Area of a city with a relatively uniform land use.
The urban area that is not suburban; generally, the older or original city that is surrounded by newer suburbs.
A subsidiary urban area surrounding and connected to the central city.
Movement of upper- and middle-class people from urban core areas to the surrounding outskirts to escape pollution as well as deteriorating social conditions.
Concentric Zone Model
A model of the internal structure of cities in which social groups are spatially arranged in a series of rings.
A term introduced by American journalist Joel Garreau in order to describe the shifting focus of urbanization in the United States away from the CBD toward new loci of economic activity at the urban fringe.
Cities with 10 million or more residents.
Developed by geographers Ernst Griffin and Larry Ford, a model of the Latin American city showing a blend of traditional elements of Latin American culture with the forces of globalization that are reshaping the urban scene.
Unplanned slum development on the margins of cities, dominated by crude dwellings and shelters made mostly of scrape wood, iron, and even pieces of cardboard.
The very poorest parts of cities that in extreme cases are not even connected to regular city services and are controlled by gangs or drug lords.
Developed by geographer T.G. McGee, a model showing similar land-use patterns among the medium sized cities of Southeast Asia.
Legal restrictions on land use that determine what types of building and economic activities are allowed to take place in certain areas.
A discriminatory real estate practice in North America in which members of minority groups are prevented from obtaining money to purchase homes or property in predominately white neighborhoods.
Rapid change in the racial composition of residential blocks in American city that occurs when real estate agents and others stir up fears of neighborhood decline after encouraging people of color to move to previously whit neighborhoods.
The transformation of an area of a city into an area attractive to residents and tourist alike in terms of economic activity.
The rehabilitation of deteriorated, often abandoned, housing of low-income inner-city residents.
Homes bought in many American suburbs with the intent of tearing them down and replacing them with much larger homes, often referred to as McMansions.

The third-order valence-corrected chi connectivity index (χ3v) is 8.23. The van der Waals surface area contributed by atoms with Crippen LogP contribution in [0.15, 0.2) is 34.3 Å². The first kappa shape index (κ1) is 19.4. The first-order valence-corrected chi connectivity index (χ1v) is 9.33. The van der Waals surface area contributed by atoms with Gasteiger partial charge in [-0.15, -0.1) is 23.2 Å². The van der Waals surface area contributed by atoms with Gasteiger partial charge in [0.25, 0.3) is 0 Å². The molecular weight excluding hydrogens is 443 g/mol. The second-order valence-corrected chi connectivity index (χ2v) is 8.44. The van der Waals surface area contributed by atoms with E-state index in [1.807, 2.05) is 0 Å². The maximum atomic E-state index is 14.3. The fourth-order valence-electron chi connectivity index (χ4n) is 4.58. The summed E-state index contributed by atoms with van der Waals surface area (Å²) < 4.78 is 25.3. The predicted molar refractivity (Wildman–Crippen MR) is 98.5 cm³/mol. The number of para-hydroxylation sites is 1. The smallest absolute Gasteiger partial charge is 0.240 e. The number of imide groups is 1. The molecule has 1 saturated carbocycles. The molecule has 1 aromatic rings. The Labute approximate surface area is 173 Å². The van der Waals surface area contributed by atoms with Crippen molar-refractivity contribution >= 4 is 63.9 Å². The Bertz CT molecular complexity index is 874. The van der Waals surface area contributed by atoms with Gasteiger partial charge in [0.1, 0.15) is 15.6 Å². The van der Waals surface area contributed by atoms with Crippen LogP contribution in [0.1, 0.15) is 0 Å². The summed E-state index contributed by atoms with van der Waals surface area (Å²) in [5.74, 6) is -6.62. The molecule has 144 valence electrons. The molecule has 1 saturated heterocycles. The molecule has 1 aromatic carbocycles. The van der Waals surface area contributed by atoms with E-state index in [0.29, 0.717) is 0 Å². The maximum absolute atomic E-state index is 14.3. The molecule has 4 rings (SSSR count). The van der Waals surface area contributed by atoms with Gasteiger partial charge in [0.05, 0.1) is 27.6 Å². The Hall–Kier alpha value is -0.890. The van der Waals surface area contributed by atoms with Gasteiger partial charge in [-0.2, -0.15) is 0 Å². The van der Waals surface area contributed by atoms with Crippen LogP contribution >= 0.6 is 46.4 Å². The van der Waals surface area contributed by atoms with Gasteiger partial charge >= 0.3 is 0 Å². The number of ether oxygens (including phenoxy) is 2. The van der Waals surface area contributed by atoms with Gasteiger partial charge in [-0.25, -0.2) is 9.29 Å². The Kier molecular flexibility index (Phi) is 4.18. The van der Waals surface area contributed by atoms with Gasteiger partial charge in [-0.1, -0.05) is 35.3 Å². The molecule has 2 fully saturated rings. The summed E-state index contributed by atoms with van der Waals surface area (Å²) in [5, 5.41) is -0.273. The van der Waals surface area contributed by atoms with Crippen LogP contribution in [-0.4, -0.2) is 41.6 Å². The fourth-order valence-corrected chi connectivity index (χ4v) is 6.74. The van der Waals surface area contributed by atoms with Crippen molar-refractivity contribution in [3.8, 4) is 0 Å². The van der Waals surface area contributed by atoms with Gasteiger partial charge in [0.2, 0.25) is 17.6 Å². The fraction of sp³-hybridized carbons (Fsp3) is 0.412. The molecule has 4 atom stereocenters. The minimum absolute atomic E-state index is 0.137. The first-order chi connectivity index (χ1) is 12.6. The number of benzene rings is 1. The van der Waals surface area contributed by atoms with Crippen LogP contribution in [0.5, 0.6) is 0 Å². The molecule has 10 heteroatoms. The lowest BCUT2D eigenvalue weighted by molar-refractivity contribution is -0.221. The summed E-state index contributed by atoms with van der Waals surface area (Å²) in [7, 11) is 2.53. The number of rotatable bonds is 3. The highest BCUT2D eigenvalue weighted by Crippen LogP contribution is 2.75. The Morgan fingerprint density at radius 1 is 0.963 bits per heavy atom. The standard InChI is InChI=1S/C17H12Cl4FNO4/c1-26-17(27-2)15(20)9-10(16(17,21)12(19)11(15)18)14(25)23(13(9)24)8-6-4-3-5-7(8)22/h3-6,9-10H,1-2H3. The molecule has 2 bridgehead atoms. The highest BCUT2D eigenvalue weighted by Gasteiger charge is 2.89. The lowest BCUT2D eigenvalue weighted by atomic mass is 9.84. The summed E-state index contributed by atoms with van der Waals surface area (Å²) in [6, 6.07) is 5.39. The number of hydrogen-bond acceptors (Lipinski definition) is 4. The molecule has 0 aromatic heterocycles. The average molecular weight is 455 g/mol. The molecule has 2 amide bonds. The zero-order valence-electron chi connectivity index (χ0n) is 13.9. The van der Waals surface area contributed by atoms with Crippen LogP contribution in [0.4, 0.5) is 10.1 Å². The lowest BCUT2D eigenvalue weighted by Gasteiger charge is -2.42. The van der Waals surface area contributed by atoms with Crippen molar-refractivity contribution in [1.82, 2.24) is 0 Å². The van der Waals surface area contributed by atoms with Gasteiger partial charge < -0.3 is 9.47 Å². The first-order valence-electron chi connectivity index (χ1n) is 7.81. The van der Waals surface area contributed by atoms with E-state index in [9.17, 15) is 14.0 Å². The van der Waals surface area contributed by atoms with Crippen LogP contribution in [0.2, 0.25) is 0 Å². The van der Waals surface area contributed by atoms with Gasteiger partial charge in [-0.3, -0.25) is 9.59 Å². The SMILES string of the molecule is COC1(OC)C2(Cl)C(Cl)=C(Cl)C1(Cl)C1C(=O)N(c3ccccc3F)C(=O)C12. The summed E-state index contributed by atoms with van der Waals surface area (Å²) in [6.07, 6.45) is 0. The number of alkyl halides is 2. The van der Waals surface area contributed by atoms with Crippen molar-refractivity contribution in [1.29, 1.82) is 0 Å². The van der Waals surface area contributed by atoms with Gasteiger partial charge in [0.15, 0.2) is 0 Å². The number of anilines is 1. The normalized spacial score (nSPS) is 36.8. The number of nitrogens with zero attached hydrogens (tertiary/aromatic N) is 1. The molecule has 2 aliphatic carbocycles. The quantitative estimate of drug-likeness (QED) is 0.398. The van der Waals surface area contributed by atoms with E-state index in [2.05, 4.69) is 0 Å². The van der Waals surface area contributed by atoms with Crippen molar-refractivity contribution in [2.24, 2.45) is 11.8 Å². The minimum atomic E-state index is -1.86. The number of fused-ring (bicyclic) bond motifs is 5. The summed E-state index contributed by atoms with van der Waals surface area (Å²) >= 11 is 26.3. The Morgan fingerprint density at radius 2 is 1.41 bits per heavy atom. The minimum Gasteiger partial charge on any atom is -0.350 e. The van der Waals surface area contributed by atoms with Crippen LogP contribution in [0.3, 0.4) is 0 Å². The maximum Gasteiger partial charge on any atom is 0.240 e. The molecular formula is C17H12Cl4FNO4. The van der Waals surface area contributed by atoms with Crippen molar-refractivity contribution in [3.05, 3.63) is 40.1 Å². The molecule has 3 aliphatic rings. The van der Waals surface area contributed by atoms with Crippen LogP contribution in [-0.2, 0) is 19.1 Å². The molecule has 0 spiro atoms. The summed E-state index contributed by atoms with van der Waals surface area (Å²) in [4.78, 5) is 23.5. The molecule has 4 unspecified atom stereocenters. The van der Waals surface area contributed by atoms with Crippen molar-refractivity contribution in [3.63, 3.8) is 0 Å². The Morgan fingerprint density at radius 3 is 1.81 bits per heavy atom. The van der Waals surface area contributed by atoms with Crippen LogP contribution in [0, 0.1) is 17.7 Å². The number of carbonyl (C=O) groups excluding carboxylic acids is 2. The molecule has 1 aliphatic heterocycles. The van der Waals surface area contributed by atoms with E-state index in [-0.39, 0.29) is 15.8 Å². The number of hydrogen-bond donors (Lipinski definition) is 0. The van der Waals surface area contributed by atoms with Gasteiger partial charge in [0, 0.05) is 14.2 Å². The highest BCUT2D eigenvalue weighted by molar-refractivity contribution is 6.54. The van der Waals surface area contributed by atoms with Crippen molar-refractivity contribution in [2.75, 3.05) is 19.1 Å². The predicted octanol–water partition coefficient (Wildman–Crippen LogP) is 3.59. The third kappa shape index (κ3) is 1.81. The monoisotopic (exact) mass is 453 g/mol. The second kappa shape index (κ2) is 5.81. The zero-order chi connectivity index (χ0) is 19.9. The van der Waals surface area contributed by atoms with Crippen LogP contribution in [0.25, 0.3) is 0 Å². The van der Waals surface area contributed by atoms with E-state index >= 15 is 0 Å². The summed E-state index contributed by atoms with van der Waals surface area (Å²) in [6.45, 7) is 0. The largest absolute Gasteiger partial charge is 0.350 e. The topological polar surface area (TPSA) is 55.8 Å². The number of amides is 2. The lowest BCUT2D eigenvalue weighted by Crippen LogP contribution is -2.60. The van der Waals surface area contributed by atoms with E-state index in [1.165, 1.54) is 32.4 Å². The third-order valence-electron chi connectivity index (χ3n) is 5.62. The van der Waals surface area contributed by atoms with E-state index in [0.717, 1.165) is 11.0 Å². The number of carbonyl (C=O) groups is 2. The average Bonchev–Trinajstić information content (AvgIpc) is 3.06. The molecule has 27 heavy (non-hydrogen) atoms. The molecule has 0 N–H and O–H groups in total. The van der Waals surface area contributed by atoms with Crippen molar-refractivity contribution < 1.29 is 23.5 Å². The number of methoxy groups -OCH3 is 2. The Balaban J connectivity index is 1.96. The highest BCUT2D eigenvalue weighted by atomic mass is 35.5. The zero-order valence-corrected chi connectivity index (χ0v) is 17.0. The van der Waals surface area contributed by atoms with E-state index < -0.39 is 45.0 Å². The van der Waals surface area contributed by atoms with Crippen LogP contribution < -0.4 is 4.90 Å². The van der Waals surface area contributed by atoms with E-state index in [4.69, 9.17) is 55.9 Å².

Homes referred to as such because of their "super size" and similarity in appearance to other such homes; homes often built in place of tear-downs in American suburbs.
Unrestricted growth in many American urban areas of housing, commercial development, and roads over large expanses of land, with little concern for urban planning.
Outlined by a group of architects, urban planners, and developers from over 20 countries, an urban design that calls for development, urban revitalization, and suburban reforms that create walkable neighborhoods with a diversity of housing and jobs.
Restricted neighborhoods or subdivisions, often literally fenced in, where entry is limited to residents and their guest.
Economic activity that is neither taxed nor monitored by a government and is not included in that government's GNP; as opposed to a formal economy.
Dominant city in terms of its role in the global political economy.
Spaces of Consumption
Areas of a city, the main purpose of which is to encourage people to consume goods and services; driven primarily by the global media industry.
A structural model of the American city that suggests that low-rent and other types of areas can extend from the CBD to the city's outer edge, creating zones that are shaped like a piece of pie.
Multiple Nuclei Model
A structural model of the American city that suggests a decline in significance of the CBD and the concomitant rise in significance in regions within metropolitan areas with their own nuclei.